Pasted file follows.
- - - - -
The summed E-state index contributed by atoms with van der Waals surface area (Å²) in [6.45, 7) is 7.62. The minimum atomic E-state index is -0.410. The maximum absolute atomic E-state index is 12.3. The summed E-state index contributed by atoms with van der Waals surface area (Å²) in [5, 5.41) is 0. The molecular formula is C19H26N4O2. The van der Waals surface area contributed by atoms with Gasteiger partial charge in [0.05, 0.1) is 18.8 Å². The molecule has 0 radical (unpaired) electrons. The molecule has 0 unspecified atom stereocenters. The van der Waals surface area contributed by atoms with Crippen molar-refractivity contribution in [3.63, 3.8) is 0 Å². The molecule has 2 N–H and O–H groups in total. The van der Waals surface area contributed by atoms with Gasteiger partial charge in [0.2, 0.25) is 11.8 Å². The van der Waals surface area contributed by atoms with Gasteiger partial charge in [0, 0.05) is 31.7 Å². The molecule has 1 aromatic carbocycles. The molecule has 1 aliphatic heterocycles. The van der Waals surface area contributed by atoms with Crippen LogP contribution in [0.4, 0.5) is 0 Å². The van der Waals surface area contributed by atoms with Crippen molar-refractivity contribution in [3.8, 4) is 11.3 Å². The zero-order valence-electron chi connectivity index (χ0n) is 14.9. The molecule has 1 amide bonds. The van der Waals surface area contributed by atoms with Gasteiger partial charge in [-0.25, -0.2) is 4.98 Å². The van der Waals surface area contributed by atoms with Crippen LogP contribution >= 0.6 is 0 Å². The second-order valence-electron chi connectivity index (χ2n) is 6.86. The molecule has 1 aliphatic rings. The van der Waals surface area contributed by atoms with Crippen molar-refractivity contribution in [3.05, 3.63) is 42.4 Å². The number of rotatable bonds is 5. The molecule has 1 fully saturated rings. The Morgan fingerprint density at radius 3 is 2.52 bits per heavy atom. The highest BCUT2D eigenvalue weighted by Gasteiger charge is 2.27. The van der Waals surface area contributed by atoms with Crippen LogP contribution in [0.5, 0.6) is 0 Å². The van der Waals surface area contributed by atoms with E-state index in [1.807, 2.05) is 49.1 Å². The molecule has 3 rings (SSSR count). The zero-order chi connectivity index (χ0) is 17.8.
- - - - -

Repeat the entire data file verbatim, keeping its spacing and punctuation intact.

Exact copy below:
The summed E-state index contributed by atoms with van der Waals surface area (Å²) in [6.45, 7) is 7.62. The minimum atomic E-state index is -0.410. The maximum absolute atomic E-state index is 12.3. The summed E-state index contributed by atoms with van der Waals surface area (Å²) in [5, 5.41) is 0. The molecular formula is C19H26N4O2. The van der Waals surface area contributed by atoms with Gasteiger partial charge in [0.05, 0.1) is 18.8 Å². The molecule has 0 radical (unpaired) electrons. The molecule has 0 unspecified atom stereocenters. The van der Waals surface area contributed by atoms with Crippen molar-refractivity contribution in [3.63, 3.8) is 0 Å². The molecule has 2 N–H and O–H groups in total. The van der Waals surface area contributed by atoms with Gasteiger partial charge in [0.2, 0.25) is 11.8 Å². The van der Waals surface area contributed by atoms with Gasteiger partial charge in [0, 0.05) is 31.7 Å². The molecule has 1 aromatic carbocycles. The molecule has 1 aliphatic heterocycles. The van der Waals surface area contributed by atoms with Crippen LogP contribution in [0.4, 0.5) is 0 Å². The van der Waals surface area contributed by atoms with Crippen molar-refractivity contribution in [3.8, 4) is 11.3 Å². The zero-order valence-electron chi connectivity index (χ0n) is 14.9. The molecule has 1 amide bonds. The van der Waals surface area contributed by atoms with Gasteiger partial charge in [-0.25, -0.2) is 4.98 Å². The van der Waals surface area contributed by atoms with Crippen LogP contribution >= 0.6 is 0 Å². The second-order valence-electron chi connectivity index (χ2n) is 6.86. The molecule has 1 aliphatic rings. The van der Waals surface area contributed by atoms with Crippen molar-refractivity contribution in [3.05, 3.63) is 42.4 Å². The number of rotatable bonds is 5. The molecule has 1 fully saturated rings. The Morgan fingerprint density at radius 3 is 2.52 bits per heavy atom. The highest BCUT2D eigenvalue weighted by Gasteiger charge is 2.27. The van der Waals surface area contributed by atoms with Crippen LogP contribution in [0.5, 0.6) is 0 Å². The van der Waals surface area contributed by atoms with E-state index in [1.807, 2.05) is 49.1 Å². The molecule has 3 rings (SSSR count). The zero-order chi connectivity index (χ0) is 17.8.